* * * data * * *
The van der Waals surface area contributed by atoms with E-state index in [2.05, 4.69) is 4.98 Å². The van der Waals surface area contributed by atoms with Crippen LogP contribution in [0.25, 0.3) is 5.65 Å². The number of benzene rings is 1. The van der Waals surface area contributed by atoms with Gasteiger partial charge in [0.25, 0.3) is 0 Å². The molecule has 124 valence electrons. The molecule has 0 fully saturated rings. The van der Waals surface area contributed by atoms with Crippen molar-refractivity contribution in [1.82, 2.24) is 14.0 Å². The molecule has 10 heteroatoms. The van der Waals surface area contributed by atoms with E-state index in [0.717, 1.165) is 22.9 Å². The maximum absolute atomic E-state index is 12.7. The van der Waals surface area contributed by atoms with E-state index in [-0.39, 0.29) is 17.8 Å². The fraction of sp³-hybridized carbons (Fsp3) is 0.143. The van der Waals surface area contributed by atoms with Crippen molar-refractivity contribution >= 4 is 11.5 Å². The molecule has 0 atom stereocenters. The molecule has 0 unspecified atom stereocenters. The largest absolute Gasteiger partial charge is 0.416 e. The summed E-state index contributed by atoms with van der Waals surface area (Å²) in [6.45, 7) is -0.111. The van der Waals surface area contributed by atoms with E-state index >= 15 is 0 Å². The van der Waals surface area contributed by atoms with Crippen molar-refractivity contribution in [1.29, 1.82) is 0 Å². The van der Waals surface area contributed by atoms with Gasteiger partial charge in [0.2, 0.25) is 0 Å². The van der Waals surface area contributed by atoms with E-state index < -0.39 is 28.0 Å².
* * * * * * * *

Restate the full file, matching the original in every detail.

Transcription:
The van der Waals surface area contributed by atoms with E-state index in [2.05, 4.69) is 4.98 Å². The van der Waals surface area contributed by atoms with Crippen LogP contribution in [0.25, 0.3) is 5.65 Å². The number of benzene rings is 1. The van der Waals surface area contributed by atoms with Gasteiger partial charge in [0.25, 0.3) is 0 Å². The molecule has 124 valence electrons. The molecule has 0 fully saturated rings. The van der Waals surface area contributed by atoms with Crippen molar-refractivity contribution in [1.82, 2.24) is 14.0 Å². The molecule has 10 heteroatoms. The van der Waals surface area contributed by atoms with E-state index in [0.717, 1.165) is 22.9 Å². The maximum absolute atomic E-state index is 12.7. The van der Waals surface area contributed by atoms with E-state index in [-0.39, 0.29) is 17.8 Å². The fraction of sp³-hybridized carbons (Fsp3) is 0.143. The van der Waals surface area contributed by atoms with Crippen molar-refractivity contribution >= 4 is 11.5 Å². The molecule has 0 atom stereocenters. The molecule has 0 unspecified atom stereocenters. The largest absolute Gasteiger partial charge is 0.416 e. The summed E-state index contributed by atoms with van der Waals surface area (Å²) in [6.45, 7) is -0.111. The van der Waals surface area contributed by atoms with E-state index >= 15 is 0 Å². The van der Waals surface area contributed by atoms with Crippen molar-refractivity contribution in [1.29, 1.82) is 0 Å². The van der Waals surface area contributed by atoms with Gasteiger partial charge in [0.2, 0.25) is 0 Å². The van der Waals surface area contributed by atoms with E-state index < -0.39 is 28.0 Å².